Nearshoring is moving faster than expected among small businesses

Capterra found that 88% of SMBs are shifting supply chains closer to home.

blue red and yellow intermodal containers
Photo by Paul Teysen on Unsplash

After two years of supply chain chaos, small and medium-sized businesses are signaling that they want to keep their suppliers closer. It’s a shift that is happening more quickly than experts expected.

According to new research from software review platform Capterra, 88% of 300 supply chain professionals at small and medium-sized businesses surveyed said they plan to or currently are switching at least some of their suppliers closer to the US in 2023.

This gives credence to the talked-about trend of nearshoring, in which companies move their networks geographically closer. Capterra indicated that the shift was expected to happen over the course of five or more years, but the survey results indicate that it is being sped up.

“The biggest surprise in the research is that nearshoring is happening much faster than predicted at small businesses,” said Olivia Montgomery, associate principal supply chain analyst at Capterra, in a statement.

This comes as companies recalibrate following the supply chain bullwhip of the pandemic that left goods sitting on ships in 2021, only to see multiple seasons arrive at once and cause an inventory glut in 2022.

The bottlenecks have mostly eased, as the latest reports have indicated imports into the US are now falling. The famous line of ships off the major West Coast ports in Los Angeles is also gone, as carriers are now sending more cargo to the East Coast.

But complications remain. Extended COVID lockdowns in China have continued, while trade and political relations with the country at the center of global manufacturing remain tenuous. Meanwhile, the war in Ukraine showed the vulnerability of the global economy to sudden shocks, and inflation this year has driven up transportation costs. Climate change looms over all operations requiring significant energy spend, and that’s especially true of an area that requires long distance travel.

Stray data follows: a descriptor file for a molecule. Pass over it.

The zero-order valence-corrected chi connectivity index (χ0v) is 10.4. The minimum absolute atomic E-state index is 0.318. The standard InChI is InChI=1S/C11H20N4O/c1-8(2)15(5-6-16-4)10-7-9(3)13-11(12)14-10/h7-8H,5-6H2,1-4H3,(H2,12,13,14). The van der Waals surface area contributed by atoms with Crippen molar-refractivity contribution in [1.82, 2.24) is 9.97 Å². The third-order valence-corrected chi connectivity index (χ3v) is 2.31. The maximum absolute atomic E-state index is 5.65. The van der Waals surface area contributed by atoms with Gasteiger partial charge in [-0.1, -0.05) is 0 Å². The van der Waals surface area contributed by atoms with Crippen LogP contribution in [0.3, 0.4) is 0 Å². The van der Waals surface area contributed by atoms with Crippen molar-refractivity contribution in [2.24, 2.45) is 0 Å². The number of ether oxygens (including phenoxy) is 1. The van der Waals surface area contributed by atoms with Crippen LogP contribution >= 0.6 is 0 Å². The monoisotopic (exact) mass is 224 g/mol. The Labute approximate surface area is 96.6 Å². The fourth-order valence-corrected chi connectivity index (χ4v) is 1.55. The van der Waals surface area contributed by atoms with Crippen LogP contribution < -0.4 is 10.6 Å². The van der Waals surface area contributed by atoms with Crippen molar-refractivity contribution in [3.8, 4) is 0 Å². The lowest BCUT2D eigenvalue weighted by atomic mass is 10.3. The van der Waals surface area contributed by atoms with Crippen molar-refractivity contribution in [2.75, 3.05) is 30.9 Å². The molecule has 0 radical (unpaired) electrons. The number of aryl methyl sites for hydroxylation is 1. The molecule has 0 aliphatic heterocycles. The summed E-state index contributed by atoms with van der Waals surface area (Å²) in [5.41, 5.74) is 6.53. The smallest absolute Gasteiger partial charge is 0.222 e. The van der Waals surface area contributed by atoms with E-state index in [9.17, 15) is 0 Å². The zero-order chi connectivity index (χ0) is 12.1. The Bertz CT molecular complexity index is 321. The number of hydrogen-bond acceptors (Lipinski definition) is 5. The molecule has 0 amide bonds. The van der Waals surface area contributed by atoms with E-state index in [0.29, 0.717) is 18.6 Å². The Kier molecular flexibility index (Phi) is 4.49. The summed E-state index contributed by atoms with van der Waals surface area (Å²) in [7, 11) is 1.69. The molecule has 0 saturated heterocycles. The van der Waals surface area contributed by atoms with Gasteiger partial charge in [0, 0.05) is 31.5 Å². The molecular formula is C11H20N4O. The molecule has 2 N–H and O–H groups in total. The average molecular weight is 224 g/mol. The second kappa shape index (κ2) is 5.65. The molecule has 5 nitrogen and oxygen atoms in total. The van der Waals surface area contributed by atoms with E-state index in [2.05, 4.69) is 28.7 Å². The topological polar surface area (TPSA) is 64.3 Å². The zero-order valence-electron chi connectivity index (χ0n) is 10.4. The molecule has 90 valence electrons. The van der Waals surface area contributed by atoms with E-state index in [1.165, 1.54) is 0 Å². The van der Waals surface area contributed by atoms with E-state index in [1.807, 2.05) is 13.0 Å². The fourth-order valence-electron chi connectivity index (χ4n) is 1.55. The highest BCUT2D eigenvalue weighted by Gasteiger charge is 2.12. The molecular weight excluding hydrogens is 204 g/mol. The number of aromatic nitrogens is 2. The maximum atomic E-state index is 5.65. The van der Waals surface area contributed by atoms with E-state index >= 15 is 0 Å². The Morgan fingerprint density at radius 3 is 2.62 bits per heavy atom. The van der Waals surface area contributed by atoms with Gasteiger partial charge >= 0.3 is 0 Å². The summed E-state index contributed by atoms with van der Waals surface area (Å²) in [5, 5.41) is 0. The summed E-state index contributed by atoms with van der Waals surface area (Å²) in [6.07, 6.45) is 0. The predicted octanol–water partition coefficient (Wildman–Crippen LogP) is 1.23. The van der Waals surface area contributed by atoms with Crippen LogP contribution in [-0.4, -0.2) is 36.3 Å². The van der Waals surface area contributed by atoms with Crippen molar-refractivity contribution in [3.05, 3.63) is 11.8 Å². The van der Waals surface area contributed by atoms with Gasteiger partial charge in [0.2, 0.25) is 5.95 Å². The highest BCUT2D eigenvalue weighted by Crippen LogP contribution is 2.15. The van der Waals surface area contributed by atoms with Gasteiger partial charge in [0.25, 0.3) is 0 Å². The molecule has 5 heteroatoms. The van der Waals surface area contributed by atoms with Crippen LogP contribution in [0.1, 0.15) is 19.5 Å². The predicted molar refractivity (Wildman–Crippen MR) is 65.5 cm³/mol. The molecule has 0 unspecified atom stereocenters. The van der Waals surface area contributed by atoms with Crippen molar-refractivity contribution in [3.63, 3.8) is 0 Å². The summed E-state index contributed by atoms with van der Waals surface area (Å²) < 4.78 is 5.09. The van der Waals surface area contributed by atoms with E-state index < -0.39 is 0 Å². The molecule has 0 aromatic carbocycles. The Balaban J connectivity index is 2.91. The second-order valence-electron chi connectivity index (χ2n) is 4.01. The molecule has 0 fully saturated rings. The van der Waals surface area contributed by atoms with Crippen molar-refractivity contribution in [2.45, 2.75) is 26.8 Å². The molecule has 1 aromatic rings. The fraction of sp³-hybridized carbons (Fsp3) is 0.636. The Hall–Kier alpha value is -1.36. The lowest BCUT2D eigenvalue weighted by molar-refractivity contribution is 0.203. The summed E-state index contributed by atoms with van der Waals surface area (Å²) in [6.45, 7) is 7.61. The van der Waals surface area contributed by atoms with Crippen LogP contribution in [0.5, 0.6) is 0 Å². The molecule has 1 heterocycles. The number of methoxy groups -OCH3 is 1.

It all points to a shift in how the systems that bring goods to shelves are built.

“The ‘just-in-time’ supply chain worked perfectly and brought about unprecedented global prosperity in the late 20th and early 21st century,” Marne Martin, president of service management for EAM & Global Industries at enterprise software solution provider IFS, told The Current earlier this year. “But now these weak links are exposed and highlighted by geopolitical tensions, climate change, and lingering ripple effects from the pandemic, creating a domino effect that will wreak havoc to the stretched supply chain network.”

To be sure, making a change is a different prospect for small businesses than it is for global corporations. But Capterra’s research points to a number of reasons why nearshoring can be worth it. Proximity and time zone syncing make it easier to manage critical situations, while cultural disparities are likely to be fewer. At the same time, there are financial incentives and trade agreements in place to help businesses, both in bordering countries like Mexico and Canada and 11 other countries that are not as close, such as Australia.

“Macro factors, such as war and climate change, will continue to change the supply chain landscape,” Capterra writes in an anaylst’s note. “But as more and more manufacturing plants open in North and South America, it’s a safe bet to move your supply chain network closer to home sooner rather than later. Map out your current supply chain as far up the chain as possible and then research potential replacement suppliers that are closer to home.”

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